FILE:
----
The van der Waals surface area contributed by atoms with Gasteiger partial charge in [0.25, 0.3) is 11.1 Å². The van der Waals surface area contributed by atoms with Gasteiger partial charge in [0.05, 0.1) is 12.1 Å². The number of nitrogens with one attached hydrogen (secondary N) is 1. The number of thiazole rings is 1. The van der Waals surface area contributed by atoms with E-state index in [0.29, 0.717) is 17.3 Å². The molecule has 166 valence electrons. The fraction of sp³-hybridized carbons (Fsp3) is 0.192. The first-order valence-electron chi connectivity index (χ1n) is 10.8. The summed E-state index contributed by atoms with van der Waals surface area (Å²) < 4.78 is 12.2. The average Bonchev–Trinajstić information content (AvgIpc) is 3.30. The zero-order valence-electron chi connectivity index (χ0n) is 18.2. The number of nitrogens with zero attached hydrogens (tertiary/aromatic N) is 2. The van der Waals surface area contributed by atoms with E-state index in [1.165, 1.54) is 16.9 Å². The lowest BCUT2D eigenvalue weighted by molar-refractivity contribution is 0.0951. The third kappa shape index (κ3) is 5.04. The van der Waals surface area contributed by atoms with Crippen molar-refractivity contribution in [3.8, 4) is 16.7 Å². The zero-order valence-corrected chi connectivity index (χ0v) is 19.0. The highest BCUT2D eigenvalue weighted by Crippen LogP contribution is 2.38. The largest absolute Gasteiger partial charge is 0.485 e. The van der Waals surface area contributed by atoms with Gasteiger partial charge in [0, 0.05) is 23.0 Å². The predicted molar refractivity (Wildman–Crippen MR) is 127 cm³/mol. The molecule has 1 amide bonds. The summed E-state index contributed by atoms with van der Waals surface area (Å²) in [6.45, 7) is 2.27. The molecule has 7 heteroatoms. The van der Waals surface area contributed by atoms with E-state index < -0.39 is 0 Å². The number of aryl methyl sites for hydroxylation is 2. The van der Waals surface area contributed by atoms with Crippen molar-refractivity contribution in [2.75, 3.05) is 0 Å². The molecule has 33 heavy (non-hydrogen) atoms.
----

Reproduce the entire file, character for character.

The van der Waals surface area contributed by atoms with Gasteiger partial charge in [0.25, 0.3) is 11.1 Å². The van der Waals surface area contributed by atoms with Gasteiger partial charge in [0.05, 0.1) is 12.1 Å². The number of nitrogens with one attached hydrogen (secondary N) is 1. The number of thiazole rings is 1. The van der Waals surface area contributed by atoms with E-state index in [0.29, 0.717) is 17.3 Å². The molecule has 166 valence electrons. The fraction of sp³-hybridized carbons (Fsp3) is 0.192. The first-order valence-electron chi connectivity index (χ1n) is 10.8. The summed E-state index contributed by atoms with van der Waals surface area (Å²) < 4.78 is 12.2. The average Bonchev–Trinajstić information content (AvgIpc) is 3.30. The zero-order valence-electron chi connectivity index (χ0n) is 18.2. The number of nitrogens with zero attached hydrogens (tertiary/aromatic N) is 2. The van der Waals surface area contributed by atoms with E-state index in [1.165, 1.54) is 16.9 Å². The lowest BCUT2D eigenvalue weighted by molar-refractivity contribution is 0.0951. The third kappa shape index (κ3) is 5.04. The van der Waals surface area contributed by atoms with Crippen molar-refractivity contribution in [3.8, 4) is 16.7 Å². The zero-order valence-corrected chi connectivity index (χ0v) is 19.0. The highest BCUT2D eigenvalue weighted by Crippen LogP contribution is 2.38. The largest absolute Gasteiger partial charge is 0.485 e. The van der Waals surface area contributed by atoms with Gasteiger partial charge in [0, 0.05) is 23.0 Å². The predicted molar refractivity (Wildman–Crippen MR) is 127 cm³/mol. The molecule has 1 amide bonds. The summed E-state index contributed by atoms with van der Waals surface area (Å²) in [6.45, 7) is 2.27. The molecule has 7 heteroatoms. The van der Waals surface area contributed by atoms with E-state index < -0.39 is 0 Å². The number of aryl methyl sites for hydroxylation is 2. The van der Waals surface area contributed by atoms with Crippen molar-refractivity contribution in [2.75, 3.05) is 0 Å². The molecule has 33 heavy (non-hydrogen) atoms.